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Icons of Northamptonshire

This is an extremely readable, richly illustrated coffee-table showpiece, packed with images and information.
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Icons of Northamptonshire is a joint effort published in 2014 by the Northamptonshire branch of the Campaign to Protect Rural England (CPRE), and Northamptonshire County Council. Oundle Library has a copy in its Local History collection and it's a richly illustrated coffee-table showpiece, which serves as a bit of a counterbalance to the troubles the county is facing in the present day.

The foreword, by former Poet Laureate Andrew Motion, lauds Northamptonshire as John Clare’s county, admitting the book is a long-overdue celebration of one of England’s least celebrated counties, and that Northamptonshire is ‘…at once, on the periphery of things and yet central to so much of England’s history and identity.’

The first of the Icons discussed is the Northamptonshire countryside itself, and as David Montagu-Smith explains: ‘This is not a dramatic landscape. But here there is a permanence, a sense of continuity, of reassurance in a world which is everywhere else in a state of continual flux and upheaval.’

Many favourite places and hidden treasures follow. We learn about Fawsley, the deserted Medieval village which thrived up until the 1500s when it was gradually taken over for sheep farming, and the building of Fawsley Hall. And about Geddington, the typical Northamptonshire village of pubs, church and school, as well as the most well preserved Eleanor Cross in the country.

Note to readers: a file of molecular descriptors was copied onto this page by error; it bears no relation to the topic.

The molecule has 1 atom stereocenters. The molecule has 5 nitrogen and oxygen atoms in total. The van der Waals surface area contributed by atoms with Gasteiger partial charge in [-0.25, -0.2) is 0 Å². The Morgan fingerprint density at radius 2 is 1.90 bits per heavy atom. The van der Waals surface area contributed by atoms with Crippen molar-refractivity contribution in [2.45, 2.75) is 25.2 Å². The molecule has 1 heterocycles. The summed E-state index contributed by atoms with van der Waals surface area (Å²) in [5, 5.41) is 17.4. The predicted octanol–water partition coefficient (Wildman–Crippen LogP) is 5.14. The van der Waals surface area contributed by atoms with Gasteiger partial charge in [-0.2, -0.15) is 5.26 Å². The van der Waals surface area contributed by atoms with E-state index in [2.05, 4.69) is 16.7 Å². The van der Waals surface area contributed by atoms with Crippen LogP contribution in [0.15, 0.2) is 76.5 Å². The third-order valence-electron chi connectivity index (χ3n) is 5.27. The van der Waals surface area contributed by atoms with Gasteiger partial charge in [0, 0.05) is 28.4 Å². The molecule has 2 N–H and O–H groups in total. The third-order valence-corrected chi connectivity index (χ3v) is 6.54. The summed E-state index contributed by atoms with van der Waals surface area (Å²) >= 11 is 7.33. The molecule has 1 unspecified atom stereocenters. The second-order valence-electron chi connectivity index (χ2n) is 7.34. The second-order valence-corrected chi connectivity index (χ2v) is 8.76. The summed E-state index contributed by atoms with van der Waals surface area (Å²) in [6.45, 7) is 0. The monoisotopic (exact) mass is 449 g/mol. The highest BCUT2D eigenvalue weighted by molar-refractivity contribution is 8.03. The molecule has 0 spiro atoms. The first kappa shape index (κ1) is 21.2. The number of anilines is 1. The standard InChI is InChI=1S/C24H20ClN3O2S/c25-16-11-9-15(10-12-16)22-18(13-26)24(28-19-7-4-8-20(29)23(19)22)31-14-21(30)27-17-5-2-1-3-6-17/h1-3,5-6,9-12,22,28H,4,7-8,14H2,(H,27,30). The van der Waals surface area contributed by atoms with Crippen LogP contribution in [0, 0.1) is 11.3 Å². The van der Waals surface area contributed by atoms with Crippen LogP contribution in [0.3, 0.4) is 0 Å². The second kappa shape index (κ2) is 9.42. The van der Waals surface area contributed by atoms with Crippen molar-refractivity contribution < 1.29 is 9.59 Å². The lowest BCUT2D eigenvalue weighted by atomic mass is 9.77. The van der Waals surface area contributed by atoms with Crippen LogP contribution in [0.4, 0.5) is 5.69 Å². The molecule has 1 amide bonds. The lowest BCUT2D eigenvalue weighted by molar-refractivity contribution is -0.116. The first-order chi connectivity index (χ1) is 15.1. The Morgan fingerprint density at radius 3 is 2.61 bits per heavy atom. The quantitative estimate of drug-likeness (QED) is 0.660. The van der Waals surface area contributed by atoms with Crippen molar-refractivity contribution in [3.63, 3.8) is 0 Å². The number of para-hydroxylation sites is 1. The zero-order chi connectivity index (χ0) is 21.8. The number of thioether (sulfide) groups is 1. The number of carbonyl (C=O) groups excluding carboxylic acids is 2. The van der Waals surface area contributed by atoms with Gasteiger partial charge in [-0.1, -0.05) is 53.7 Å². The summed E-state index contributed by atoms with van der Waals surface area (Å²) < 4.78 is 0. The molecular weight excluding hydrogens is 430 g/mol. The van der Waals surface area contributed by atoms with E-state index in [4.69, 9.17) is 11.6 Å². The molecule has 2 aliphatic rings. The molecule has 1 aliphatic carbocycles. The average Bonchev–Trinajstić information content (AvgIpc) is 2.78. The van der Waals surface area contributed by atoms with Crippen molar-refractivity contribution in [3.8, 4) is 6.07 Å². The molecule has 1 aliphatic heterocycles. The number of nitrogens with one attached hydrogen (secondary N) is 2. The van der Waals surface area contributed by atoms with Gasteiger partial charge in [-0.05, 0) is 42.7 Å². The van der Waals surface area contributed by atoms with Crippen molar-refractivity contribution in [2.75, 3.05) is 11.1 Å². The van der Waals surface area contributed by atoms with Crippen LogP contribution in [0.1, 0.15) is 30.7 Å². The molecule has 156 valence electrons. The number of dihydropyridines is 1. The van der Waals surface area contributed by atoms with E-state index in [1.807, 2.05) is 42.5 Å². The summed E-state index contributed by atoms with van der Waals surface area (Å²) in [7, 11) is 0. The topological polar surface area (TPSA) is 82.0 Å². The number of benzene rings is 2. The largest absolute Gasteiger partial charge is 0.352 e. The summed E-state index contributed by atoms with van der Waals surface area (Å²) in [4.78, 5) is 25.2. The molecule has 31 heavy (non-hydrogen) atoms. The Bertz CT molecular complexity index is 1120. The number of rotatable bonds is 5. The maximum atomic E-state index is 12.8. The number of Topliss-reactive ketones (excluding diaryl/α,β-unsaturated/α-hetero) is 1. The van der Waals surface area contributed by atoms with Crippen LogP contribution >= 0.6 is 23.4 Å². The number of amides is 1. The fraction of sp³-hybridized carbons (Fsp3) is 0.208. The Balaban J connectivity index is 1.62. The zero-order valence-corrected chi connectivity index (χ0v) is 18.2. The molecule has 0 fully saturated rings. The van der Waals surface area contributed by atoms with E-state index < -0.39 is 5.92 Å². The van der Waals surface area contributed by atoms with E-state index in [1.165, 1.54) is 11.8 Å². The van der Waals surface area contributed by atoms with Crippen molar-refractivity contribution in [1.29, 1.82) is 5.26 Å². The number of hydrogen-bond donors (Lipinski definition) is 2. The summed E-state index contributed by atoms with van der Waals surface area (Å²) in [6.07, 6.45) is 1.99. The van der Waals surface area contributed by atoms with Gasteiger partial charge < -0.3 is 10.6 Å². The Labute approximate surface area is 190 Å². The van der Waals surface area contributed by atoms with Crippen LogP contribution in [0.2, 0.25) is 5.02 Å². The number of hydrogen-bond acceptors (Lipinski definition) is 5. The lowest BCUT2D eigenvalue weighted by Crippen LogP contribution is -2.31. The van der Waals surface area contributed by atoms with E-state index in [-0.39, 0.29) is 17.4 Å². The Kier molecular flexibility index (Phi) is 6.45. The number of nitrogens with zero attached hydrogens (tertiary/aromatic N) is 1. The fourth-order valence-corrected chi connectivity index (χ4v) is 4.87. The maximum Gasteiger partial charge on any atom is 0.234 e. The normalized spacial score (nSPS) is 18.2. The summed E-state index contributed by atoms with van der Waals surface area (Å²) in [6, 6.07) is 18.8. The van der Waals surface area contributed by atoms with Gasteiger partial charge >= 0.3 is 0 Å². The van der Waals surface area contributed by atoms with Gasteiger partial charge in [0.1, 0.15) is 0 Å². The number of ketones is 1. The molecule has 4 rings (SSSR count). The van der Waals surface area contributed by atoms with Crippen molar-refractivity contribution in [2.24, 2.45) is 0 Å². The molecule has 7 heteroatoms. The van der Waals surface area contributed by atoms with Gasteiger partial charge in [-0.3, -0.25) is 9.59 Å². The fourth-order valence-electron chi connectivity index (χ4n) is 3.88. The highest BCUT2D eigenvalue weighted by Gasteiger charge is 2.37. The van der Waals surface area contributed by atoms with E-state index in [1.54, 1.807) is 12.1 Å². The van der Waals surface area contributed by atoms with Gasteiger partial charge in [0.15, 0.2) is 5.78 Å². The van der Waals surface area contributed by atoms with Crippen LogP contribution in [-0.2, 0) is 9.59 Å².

Sir Thomas Tresham whose family involvement in the Gunpowder plot made him notorious, is remembered both by the abandoned hall at Lyveden New Bield, just west of Oundle, and the most extraordinary monument, the Rushton Triangular Lodge near Kettering, which was built as a testament of Tresham’s faith in the Holy Trinity and his Catholicism.

“The entire building revolves around the number three and its multiples. The sides are 33.33 feet long or one third of 100 feet. It is three stories high and has three windows on each side which in turn carry three gables.“

Oundle Market Place is there as well. How many of us who frequent the market every Thursday stop to consider there has been a market in Oundle for more than a thousand years. And not so long ago you could buy cattle, sheep and grain, as well as fruit and vegetables.

In telling the history of the Guildhall and Sessions House in Northampton we also discover the intriguing tale of Elinor Shaw and Mary Phillips, both from Oundle, who were hanged in 1705 after being tried and convicted of witchcraft. Notably they were thought to be the last two women in England to be hanged as witches. Amazingly laws relating to witchcraft stayed on the statute book until 1951!

Icons of Northamptonshire is certainly a book to develop a greater knowledge of the history and geography of our county. It’s also a relaxing way to explore local areas of interest that may have escaped your attention. Definitely worth reading!
Monsieur T